After the final no there comes a yes And on that yes the future world depends. No was the night. Yes is this present sun.
The last line of the poem reads, “It can never be satisfied, the mind, never.” Is this true, that the mind can never be satisfied? From a conventional perspective, from the perspective of desire, we would say, “Yes, it’s true.” The mind always wants more and more, and this endless wantingkeeps the sense of self going. As Annie Dillard once said, the mind wants to live forever. But is it possible for the mind to be satisfied—to know itself as complete and without lack?
Én:skat tékeni, áhsen. Bend and pull, bend and pull. Kaié:ri, wisk, iá:ia’k, tsiá:ta, she calls to her granddaughter, standing waist deep in the grass. Her bundle grows thicker with every stoop of her back. She straightens up, rubs the small of her back, and tilts her head up to the blue summer sky, her black braid swinging in the arch of her back. Bank swallows twitter over the river. The breeze off the water sets the grasses waving and carries the fragrance of sweetgrass that rises from her footsteps.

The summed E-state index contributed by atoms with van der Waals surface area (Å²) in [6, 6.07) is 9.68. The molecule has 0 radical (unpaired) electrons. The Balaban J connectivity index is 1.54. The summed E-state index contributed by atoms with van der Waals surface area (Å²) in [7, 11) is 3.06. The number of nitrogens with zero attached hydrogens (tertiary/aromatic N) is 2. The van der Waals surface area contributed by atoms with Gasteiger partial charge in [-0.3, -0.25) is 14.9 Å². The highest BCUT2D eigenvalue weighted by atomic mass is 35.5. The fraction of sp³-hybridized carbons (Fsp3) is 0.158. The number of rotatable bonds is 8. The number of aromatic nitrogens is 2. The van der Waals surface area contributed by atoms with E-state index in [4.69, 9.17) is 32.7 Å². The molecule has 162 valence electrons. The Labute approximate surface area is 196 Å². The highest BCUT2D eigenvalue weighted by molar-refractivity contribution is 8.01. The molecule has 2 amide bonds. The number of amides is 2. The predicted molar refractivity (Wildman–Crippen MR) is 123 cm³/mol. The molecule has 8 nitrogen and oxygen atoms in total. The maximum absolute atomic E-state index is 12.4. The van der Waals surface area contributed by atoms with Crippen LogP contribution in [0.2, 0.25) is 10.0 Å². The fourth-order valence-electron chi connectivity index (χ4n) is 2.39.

Among the present blessings of my monastic life, I count the chance to be part of a newly formed collaboration between members of the Temple’s People of Color Tea Group and the Monastery’s Beyond Fear of Differences Planning Group. Together, nineteen of us (about half of us identify as people of color and half as white) are working on creating a more inclusive and diverse community within the MRO. We’ve been referring to our joint group simply as POC/BFOD.